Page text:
11. Kubitza D, Becka M, Wensing G, et al. Safety, pharmacodynamics, and pharmacokinetics of BAY 59-7939--an oral, direct Factor Xa inhibitor--after multiple dosing in healthy male subjects. Eur J Clin Pharmacol. 2005; 61(12): 873–880.
  12. Jackevicius CA, Tsadok MA, Essebag V, et al. Early non-persistence with dabigatran and rivaroxaban in patients with atrial fibrillation. Heart. 2017; 103(17): 1331–1338.
  13. Lasek-Bal A, Urbanek T, Puz P, et al. Rivaroxaban in secondary cardiogenic stroke prevention: two-year single-centre experience based on follow-up of 209 patients. Kardiol Pol. 2016; 74(5): 418–424.
  14. Lasek-Bal A, Urbanek T, Gierek D. Analysis of the efficacy and safety of new oral anticoagulant drugs in the secondary stroke prevention in patients with AF: single center experience based on 311 patients. Int Angiol. 2015; 34(6): 552–561.
  15. DeFelipe-Mimbrera A, Alonso Cánovas A, Guillán M, et al. Dabigatran in secondary stroke prevention: clinical experience with 106 patients. Biomed Res Int. 2014; 2014: 567026.
  16. Camm AJ, Amarenco P, Haas S, et al. XANTUS: a real-world, prospective, observational study of patients treated with rivaroxaban for stroke prevention in atrial fibrillation. Eur Heart J. 2016; 37(14): 1145–1153.
  17. Lenarczyk R, Mitręga K, Mazurek M, et al. Polish and European management strategies in patients with atrial fibrillation. Data from the EURObservational Research Programme-Atrial Fibrillation General Registry Pilot Phase (EORP-AF Pilot). Pol Arch Med Wewn. 2016; 126(3): 138–148.
  18. de Vos CB, Pisters R, Nieuwlaat R, et al. Progression from paroxysmal to persistent atrial fibrillation clinical correlates and prognosis. J Am Coll Cardiol. 2010; 55(8): 725–731.
  19. Gorczyca-Michta I, Wożakowska-Kapłon B. New oral anticoagulants for the prevention of thromboembolic complications in atrial fibrillation: a single centre experience. Kardiol Pol. 2015; 73(2): 85–93.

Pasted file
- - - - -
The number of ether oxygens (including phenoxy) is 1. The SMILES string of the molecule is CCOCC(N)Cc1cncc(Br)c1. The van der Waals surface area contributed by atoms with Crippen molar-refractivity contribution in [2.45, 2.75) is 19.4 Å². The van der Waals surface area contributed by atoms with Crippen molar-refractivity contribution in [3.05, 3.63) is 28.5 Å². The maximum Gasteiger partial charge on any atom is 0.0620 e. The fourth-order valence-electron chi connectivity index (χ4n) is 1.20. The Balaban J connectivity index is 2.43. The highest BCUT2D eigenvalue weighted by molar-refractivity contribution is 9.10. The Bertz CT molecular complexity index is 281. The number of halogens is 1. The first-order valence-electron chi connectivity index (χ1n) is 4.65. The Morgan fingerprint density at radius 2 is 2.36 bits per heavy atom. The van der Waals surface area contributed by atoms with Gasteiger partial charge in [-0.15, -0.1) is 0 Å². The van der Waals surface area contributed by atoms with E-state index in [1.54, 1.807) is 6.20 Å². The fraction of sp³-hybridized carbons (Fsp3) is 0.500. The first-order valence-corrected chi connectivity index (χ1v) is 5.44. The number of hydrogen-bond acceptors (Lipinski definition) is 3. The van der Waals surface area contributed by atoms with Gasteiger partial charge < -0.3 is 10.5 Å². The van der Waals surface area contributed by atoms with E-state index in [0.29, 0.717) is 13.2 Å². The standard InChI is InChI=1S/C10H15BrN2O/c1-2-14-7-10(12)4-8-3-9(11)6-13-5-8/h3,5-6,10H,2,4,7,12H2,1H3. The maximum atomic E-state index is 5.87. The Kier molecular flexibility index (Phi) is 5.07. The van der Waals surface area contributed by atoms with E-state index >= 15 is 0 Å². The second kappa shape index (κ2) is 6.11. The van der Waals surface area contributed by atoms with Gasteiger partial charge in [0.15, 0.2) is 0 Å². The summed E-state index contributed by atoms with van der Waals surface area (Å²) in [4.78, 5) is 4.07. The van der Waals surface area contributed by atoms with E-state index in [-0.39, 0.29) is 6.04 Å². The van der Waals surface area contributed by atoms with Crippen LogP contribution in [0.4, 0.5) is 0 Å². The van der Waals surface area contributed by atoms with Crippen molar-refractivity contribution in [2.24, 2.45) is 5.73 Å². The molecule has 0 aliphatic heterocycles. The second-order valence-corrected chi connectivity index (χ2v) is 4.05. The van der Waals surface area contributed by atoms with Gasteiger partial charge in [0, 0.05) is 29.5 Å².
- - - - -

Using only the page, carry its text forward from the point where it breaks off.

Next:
20. Coleman CI, Antz M, Ehlken B, et al. REal-LIfe Evidence of stroke prevention in patients with atrial Fibrillation--The RELIEF study. Int J Cardiol. 2016; 203: 882–884.
  21. Bednarski J, Balsam P, Tymińska A, et al. District versus academic hospitals: differences in the clinical characteristics of patients with atrial fibrillation without valvular heart disease treated with oral anticoagulants. Pol Arch Intern Med. 2018; 128(5): 274–279.
  22. Singer DE, Hellkamp AS, Piccini JP, et al. Impact of global geographic region on time in therapeutic range on warfarin anticoagulant therapy: data from the ROCKET AF clinical trial. J Am Heart Assoc. 2013; 2(1): e000067.
  23. Mearns ES, White CM, Kohn CG, et al. Quality of vitamin K antagonist control and outcomes in atrial fibrillation patients: a meta-analysis and meta-regression. Thromb J. 2014; 12: 14.
  24. Avgil Tsadok M, Jackevicius CA, Rahme E, et al. Dabigatran use in elderly patients with atrial fibrillation. Thromb Haemost. 2016; 115(1): 152–160.
  25. Lopatowska P, Tomaszuk-Kazberuk A, Mlodawska E, et al. Do CHA2 DS2 VASc and HAS-BLED scores influence 'real-world' anticoagulation management in atrial fibrillation? 1556 patient registry from the reference cardiology centre. Pharmacoepidemiol Drug Saf. 2015; 24(12): 1297–1303.
  26. Steinberg BA, Greiner MA, Hammill BG, et al. Contraindications to anticoagulation therapy and eligibility for novel anticoagulants in older patients with atrial fibrillation. Cardiovasc Ther. 2015; 33(4): 177–183.
  27. Stępińska J, Kremis E, Konopka A, et al. Stroke prevention in atrial fibrillation patients in Poland and other European countries: insights from the GARFIELD-AF registry. Kardiol Pol. 2016; 74(4): 362–371.
  28. Proietti M, Nobili A, Raparelli V, et al. Adherence to antithrombotic therapy guidelines improves mortality among elderly patients with atrial fibrillation: insights from the REPOSI study. Clin Res Cardiol. 2016; 105(11): 912–920.
  29. Balsam P, Borodzicz S, Malesa K, et al. OCULUS study: Virtual reality-based education in daily clinical practice. Cardiol J. 2018 [Epub ahead of print].